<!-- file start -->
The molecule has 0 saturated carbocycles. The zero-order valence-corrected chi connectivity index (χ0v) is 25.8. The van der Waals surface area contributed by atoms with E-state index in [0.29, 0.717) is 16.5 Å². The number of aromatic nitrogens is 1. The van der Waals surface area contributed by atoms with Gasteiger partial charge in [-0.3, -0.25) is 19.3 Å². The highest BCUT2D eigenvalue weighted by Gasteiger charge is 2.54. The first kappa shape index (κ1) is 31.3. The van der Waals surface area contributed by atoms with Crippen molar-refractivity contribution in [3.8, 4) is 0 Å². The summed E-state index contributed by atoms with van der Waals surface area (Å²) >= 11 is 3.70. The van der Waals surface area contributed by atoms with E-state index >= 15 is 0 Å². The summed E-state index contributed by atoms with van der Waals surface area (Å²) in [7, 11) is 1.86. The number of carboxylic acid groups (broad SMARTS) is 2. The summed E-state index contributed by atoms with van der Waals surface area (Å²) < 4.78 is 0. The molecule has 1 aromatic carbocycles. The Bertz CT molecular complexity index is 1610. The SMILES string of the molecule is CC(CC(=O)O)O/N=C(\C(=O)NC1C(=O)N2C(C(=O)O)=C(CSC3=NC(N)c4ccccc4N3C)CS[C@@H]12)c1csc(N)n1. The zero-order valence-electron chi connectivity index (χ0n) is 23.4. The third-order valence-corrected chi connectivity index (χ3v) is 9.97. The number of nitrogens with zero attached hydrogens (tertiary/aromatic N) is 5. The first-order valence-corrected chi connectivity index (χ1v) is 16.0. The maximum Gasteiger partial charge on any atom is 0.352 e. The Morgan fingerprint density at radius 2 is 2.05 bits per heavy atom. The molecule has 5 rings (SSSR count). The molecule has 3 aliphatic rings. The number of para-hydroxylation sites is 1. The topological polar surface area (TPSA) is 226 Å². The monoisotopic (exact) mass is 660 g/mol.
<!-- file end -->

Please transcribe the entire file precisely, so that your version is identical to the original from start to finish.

The molecule has 0 saturated carbocycles. The zero-order valence-corrected chi connectivity index (χ0v) is 25.8. The van der Waals surface area contributed by atoms with E-state index in [0.29, 0.717) is 16.5 Å². The number of aromatic nitrogens is 1. The van der Waals surface area contributed by atoms with Gasteiger partial charge in [-0.3, -0.25) is 19.3 Å². The highest BCUT2D eigenvalue weighted by Gasteiger charge is 2.54. The first kappa shape index (κ1) is 31.3. The van der Waals surface area contributed by atoms with Crippen molar-refractivity contribution in [3.8, 4) is 0 Å². The summed E-state index contributed by atoms with van der Waals surface area (Å²) >= 11 is 3.70. The van der Waals surface area contributed by atoms with E-state index >= 15 is 0 Å². The summed E-state index contributed by atoms with van der Waals surface area (Å²) in [7, 11) is 1.86. The number of carboxylic acid groups (broad SMARTS) is 2. The summed E-state index contributed by atoms with van der Waals surface area (Å²) < 4.78 is 0. The molecule has 1 aromatic carbocycles. The Bertz CT molecular complexity index is 1610. The SMILES string of the molecule is CC(CC(=O)O)O/N=C(\C(=O)NC1C(=O)N2C(C(=O)O)=C(CSC3=NC(N)c4ccccc4N3C)CS[C@@H]12)c1csc(N)n1. The zero-order valence-electron chi connectivity index (χ0n) is 23.4. The third-order valence-corrected chi connectivity index (χ3v) is 9.97. The number of nitrogens with zero attached hydrogens (tertiary/aromatic N) is 5. The first-order valence-corrected chi connectivity index (χ1v) is 16.0. The maximum Gasteiger partial charge on any atom is 0.352 e. The Morgan fingerprint density at radius 2 is 2.05 bits per heavy atom. The molecule has 5 rings (SSSR count). The molecule has 3 aliphatic rings. The number of para-hydroxylation sites is 1. The topological polar surface area (TPSA) is 226 Å². The monoisotopic (exact) mass is 660 g/mol.